Understanding the importance of the indirect emissions covered by scope 3, Category 15 investments – also referred to as “financed emissions” – means reassessing how to quantify and qualify these downstream emissions attributable to lending and investment activities. For some financial institutions, these emissions are approximately 700 times larger than their direct emissions and, therefore, should be a major focus.

StepChange is adopting a targeted approach to tackling financed emissions
StepChange is adopting a targeted approach to tackling financed emissions Image: StepChange

Measuring and attributing the emissions associated with products and services across various geographies, sectors, product types, and line of business originations presents unique challenges to any financial institution.

Determining scoping boundaries, calculation approaches and relevant touchpoints with the financial product, customer, geography, sector and underlying operating assets is essential.

Solutions to tackle financed emissions

Estimating and attributing financed emissions is a complex exercise, with many potential risks around double counting. There are several products and services in the market which are trying to simplify the net zero journey for financial institutions.

  • StepChange is a corporate sustainability platform that empowers global corporations and financial institutions with the capabilities to accelerate their transition to net zero. Its cloud-based solution for financial institutions is specially designed to calculate real-time loan-level financed emissions, undertake scenario planning and risk Impact assessment in-line with Network for Greening Financial Services (NGFS) climate scenarios, set financed emissions targets in line with global net zero standards and develop a strategic roadmap to align the portfolio to set targets. StepChange works with some of the largest Indian banks and has accounted for 250 million tons of CO2e in financed emissions, almost 8% of India’s total emissions.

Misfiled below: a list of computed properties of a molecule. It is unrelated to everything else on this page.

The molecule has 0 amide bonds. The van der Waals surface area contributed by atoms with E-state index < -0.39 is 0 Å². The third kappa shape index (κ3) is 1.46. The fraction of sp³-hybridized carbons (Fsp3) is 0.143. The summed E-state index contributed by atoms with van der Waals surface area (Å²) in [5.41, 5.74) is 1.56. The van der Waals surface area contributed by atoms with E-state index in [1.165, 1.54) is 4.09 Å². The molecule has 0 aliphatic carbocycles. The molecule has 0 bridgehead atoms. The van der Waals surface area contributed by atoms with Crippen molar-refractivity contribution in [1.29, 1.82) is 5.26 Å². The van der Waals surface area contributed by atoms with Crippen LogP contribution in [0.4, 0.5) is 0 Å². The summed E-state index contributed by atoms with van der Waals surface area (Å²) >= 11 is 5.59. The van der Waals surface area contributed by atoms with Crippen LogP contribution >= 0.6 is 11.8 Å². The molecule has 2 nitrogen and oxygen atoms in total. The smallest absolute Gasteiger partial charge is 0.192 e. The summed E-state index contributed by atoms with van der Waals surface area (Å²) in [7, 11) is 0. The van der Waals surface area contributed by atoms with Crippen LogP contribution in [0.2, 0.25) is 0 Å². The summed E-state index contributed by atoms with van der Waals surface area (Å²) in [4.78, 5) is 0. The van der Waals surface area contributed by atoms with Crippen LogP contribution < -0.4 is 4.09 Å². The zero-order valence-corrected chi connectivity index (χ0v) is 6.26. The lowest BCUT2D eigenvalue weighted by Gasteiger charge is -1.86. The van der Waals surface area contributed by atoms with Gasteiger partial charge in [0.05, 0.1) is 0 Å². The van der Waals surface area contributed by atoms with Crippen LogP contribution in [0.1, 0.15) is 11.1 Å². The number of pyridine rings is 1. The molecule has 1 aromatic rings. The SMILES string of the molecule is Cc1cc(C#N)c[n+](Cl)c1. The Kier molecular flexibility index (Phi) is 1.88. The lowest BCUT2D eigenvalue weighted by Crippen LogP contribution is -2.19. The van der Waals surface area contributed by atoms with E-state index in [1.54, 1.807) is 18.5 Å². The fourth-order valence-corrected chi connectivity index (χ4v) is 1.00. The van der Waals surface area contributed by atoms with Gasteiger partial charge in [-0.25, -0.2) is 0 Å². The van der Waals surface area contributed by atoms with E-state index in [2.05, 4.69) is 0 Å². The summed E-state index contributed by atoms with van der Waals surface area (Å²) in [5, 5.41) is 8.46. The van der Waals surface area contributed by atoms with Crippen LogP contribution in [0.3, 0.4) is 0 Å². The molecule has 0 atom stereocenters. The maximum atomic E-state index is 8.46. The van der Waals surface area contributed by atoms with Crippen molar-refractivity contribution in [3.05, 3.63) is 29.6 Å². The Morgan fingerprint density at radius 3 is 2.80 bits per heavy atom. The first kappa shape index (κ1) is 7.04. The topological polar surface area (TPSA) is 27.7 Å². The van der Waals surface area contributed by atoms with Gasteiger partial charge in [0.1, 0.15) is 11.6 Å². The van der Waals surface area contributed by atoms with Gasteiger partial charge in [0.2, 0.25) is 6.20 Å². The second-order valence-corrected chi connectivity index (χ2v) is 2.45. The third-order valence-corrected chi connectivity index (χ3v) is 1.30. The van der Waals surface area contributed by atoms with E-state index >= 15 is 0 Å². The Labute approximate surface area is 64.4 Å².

• Sustainalytics provides environment, social and governance (ESG) research and ratings for investors and asset managers. Its platform offers comprehensive data on environmental factors, including carbon emissions, as well as other ESG metrics – helping investors assess the sustainability performance of their portfolios.
  • Bloomberg Sustainable Finance Solutions offers a suite of tools and data products that help financial professionals analyse and integrate ESG factors into their investment decisions through access to ESG data, carbon pricing information and climate risk analysis.
  • Refinitiv ESG Analytics offers a range of ESG analytics solutions, including tools for emissions data management and reporting to help organizations measure and disclose their carbon emissions, evaluate climate-related risks, and track sustainability performance.
  • Persefoni is a US-based sustainability and ESG reporting platform that supports financial institutions with streamlined carbon accounting, investor-grade greenhouse gas reporting, and decarbonization planning.

Action on financed emissions in India